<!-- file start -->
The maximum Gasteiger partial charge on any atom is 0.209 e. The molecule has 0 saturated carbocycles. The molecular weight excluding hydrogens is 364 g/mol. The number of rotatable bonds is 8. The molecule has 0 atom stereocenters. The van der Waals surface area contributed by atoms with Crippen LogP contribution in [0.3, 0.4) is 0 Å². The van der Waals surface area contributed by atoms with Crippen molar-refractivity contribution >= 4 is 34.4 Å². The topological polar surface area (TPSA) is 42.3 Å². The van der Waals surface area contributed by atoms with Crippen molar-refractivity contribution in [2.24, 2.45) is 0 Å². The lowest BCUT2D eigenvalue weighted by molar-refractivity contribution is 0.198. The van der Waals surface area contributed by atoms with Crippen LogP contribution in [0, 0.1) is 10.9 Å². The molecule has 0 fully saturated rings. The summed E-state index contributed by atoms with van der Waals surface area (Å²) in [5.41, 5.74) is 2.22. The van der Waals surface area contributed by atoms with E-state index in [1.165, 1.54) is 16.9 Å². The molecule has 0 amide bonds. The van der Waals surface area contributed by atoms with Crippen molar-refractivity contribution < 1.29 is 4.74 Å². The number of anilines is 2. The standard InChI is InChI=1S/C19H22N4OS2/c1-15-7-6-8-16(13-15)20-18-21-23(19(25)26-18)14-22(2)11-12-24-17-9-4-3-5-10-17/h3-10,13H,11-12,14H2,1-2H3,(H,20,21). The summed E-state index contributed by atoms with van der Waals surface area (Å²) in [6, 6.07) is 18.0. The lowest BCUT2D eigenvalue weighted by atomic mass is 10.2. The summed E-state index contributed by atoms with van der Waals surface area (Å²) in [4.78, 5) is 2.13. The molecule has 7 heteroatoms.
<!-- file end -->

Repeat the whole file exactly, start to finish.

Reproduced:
The maximum Gasteiger partial charge on any atom is 0.209 e. The molecule has 0 saturated carbocycles. The molecular weight excluding hydrogens is 364 g/mol. The number of rotatable bonds is 8. The molecule has 0 atom stereocenters. The van der Waals surface area contributed by atoms with Crippen LogP contribution in [0.3, 0.4) is 0 Å². The van der Waals surface area contributed by atoms with Crippen molar-refractivity contribution >= 4 is 34.4 Å². The topological polar surface area (TPSA) is 42.3 Å². The van der Waals surface area contributed by atoms with Crippen molar-refractivity contribution in [2.24, 2.45) is 0 Å². The lowest BCUT2D eigenvalue weighted by molar-refractivity contribution is 0.198. The van der Waals surface area contributed by atoms with Crippen LogP contribution in [0, 0.1) is 10.9 Å². The molecule has 0 fully saturated rings. The summed E-state index contributed by atoms with van der Waals surface area (Å²) in [5.41, 5.74) is 2.22. The van der Waals surface area contributed by atoms with E-state index in [1.165, 1.54) is 16.9 Å². The molecule has 0 amide bonds. The van der Waals surface area contributed by atoms with Crippen molar-refractivity contribution < 1.29 is 4.74 Å². The number of anilines is 2. The standard InChI is InChI=1S/C19H22N4OS2/c1-15-7-6-8-16(13-15)20-18-21-23(19(25)26-18)14-22(2)11-12-24-17-9-4-3-5-10-17/h3-10,13H,11-12,14H2,1-2H3,(H,20,21). The summed E-state index contributed by atoms with van der Waals surface area (Å²) in [6, 6.07) is 18.0. The lowest BCUT2D eigenvalue weighted by atomic mass is 10.2. The summed E-state index contributed by atoms with van der Waals surface area (Å²) in [4.78, 5) is 2.13. The molecule has 7 heteroatoms.